• OECD darkens forecasts. Klaus Schmidt-Hebbel, chief economist at the OECD, thinks the global economic downturn will be considerably worse than the IMF forecast last month of 0.5% global growth in 2009 and a 2% slide among advanced economies. Schmidt-Hebbel is preparing new forecasts to be published at the end of March, but says there's no doubt the recession will deepen, and thinks "this quarter will be the worst quarter of all."
  • Quotables. "In hindsight, it was a tactical mistake because it put us in the same category as Citigroup (C)." -Bank of America (NYSE:BAC) CEO Kenneth Lewis, on his decision to ask for more government money to help absorb Merrill's losses.
  • Aussies hold rates steady. Australia's central bank left its benchmark interest rate unchanged at 3.25%, the first time in seven months that it has held the rate steady. The bank says government spending and the lowest borrowing costs in four decades are supporting the economy.
  • Personal income increases. Personal Income increased 0.4% ($44.8B) (vs. -0.2% consensus); disposable personal income rose 1.7% ($183B). Personal spending (PCE) increased 0.6% ($56.4B) vs. +0.4% consensus. Core PCE +0.1% in-line. Personal savings in January - 5% of disposable income - was the highest since March 1995.
  • More mfg contraction. The ISM Manufacturing Index came in at 35.8 in February vs. 33.8 consensus, its 13th consecutive month of contraction. None of the 18 manufacturing industries reported growth. Primary Metals and Wood Products led the laggards.
  • Construction spending falls. U.S. construction spending -3.3% in January, far worse than the -1.5% expected, and -9.1% Y/Y. Residential private construction -2.9%; non-residential -4.3%.

Earnings: Tuesday Before Open

  • AutoZone (NYSE:AZO): FQ2 EPS of $2.03 beats by $0.18. Revenue of $1.45B (+8.1%) vs. $1.38B. (PR)
  • Delta Petroleum (DPTR): Q4 EPS of $0.08 beats by $0.24. Revenue of $53.5M (+5.1%) vs. $48.7M. (PR)
  • Tech Data (NASDAQ:TECD): Q4 EPS of $1.17 beats by $0.42. Revenue of $5.71B vs. $6B. Sees Q1 revenue down by as much as 20%. (PR)
  • Trina Solar (NYSE:TSL): Q4 EPS of -$0.03 beats by $0.01. Revenue of $216M (+113.3%) vs. $201M. Financial climate makes guidance difficult. (PR)

Earnings: Monday After Close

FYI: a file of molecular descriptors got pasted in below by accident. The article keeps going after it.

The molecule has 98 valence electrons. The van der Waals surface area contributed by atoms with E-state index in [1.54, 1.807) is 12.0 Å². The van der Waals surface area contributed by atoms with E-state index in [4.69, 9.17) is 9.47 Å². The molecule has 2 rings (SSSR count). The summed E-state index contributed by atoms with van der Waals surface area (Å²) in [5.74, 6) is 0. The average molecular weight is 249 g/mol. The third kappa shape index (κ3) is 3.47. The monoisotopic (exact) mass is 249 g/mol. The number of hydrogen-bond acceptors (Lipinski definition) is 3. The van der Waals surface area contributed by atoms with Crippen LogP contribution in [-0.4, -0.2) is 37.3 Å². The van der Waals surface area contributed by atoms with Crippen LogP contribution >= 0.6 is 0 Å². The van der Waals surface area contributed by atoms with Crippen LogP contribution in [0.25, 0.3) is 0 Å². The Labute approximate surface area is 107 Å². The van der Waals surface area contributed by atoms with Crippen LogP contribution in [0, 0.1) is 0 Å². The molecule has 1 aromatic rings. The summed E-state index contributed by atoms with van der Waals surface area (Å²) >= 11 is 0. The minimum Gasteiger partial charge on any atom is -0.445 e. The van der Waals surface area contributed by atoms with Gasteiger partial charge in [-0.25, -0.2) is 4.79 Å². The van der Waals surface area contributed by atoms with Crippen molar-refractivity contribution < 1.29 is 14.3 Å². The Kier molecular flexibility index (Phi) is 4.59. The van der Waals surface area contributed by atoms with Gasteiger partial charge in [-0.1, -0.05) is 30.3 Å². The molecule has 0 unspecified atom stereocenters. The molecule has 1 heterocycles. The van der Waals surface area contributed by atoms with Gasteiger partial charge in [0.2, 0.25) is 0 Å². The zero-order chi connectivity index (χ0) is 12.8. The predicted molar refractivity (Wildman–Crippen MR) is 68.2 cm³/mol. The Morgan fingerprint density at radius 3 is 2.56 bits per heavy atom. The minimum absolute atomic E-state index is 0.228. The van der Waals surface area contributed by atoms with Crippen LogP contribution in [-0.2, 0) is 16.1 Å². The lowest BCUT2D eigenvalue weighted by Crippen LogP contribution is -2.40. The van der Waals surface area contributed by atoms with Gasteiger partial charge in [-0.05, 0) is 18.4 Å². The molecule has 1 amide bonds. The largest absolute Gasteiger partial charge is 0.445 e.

• Eagle Bulk Shipping (NASDAQ:EGLE): Q4 EPS of $0.32 in-line. Revenue of $62.4M (+64.6%) vs. $58.1M. Shares +14.3% AH. (PR)
  • First Industrial Realty Trust (NYSE:FR): Q4 FFO of $0.52 vs. consensus of -$0.17. Revenue of $145.4M (+44.3%) vs. $83.8M. Sees 2009 FFO of $1.34-1.44 vs. $1.20. Shares +2.9% AH. (PR)
  • Hospitality Properties Trust (NYSE:HPT): Q4 FFO of $0.94 misses by $0.01. Revenue of $24.3M vs. $282M. (PR)
  • Live Nation (NYSE:LYV): Q4 EPS of -$4.33, including $270M in goodwill impairment, vs. consensus of -$0.22. Revenue of $916M vs. $1B. Shares +0.95% AH. (PR)
  • MBIA (NYSE:MBI): Q4 EPS of -$5.30 misses by $4.54. Shares 7.2% AH. (PR)
  • McDermott International (NYSE:MDR): Q4 EPS of $0.19 misses by $0.04. Revenue of $1.66B (+9.1%) vs. $1.62B. Backlog remains near record levels. Shares -4.6% AH. (PR)
  • TiVo (NASDAQ:TIVO): Q4 EPS of -$0.04 beats by $0.06. Revenue of $59.2M (+16.5%) vs. $54.7M. Sees Q1 in-line. Shares +9.4% AH. (PR)

Today's Markets

  • Asia markets opened lower after Monday's U.S. selloff, but rallied to finish the day with milder losses. Nikkei -0.69% to 7,230. Hang Seng -2.3% to 12,034. Shanghai -1.05% to 2,071. BSE -2.09% at 8,427.
  • In Europe, stocks posted higher but quickly turned shaky. At midday, London -1.7%. Paris +0.05%. Frankfurt -0.4%.
  • U.S. futures surged higher in the overnight session, but lost steam after Europe's gains didn't stick. Dow +0.2% to 6804. S&P +0.1% at 706.50. Nasdaq +0.25%. Crude +1.5% to $40.75. Gold -1.7% at $924.

Tuesday's Economic Calendar

Seeking Alpha editor Eli Hoffmann contributed to this post.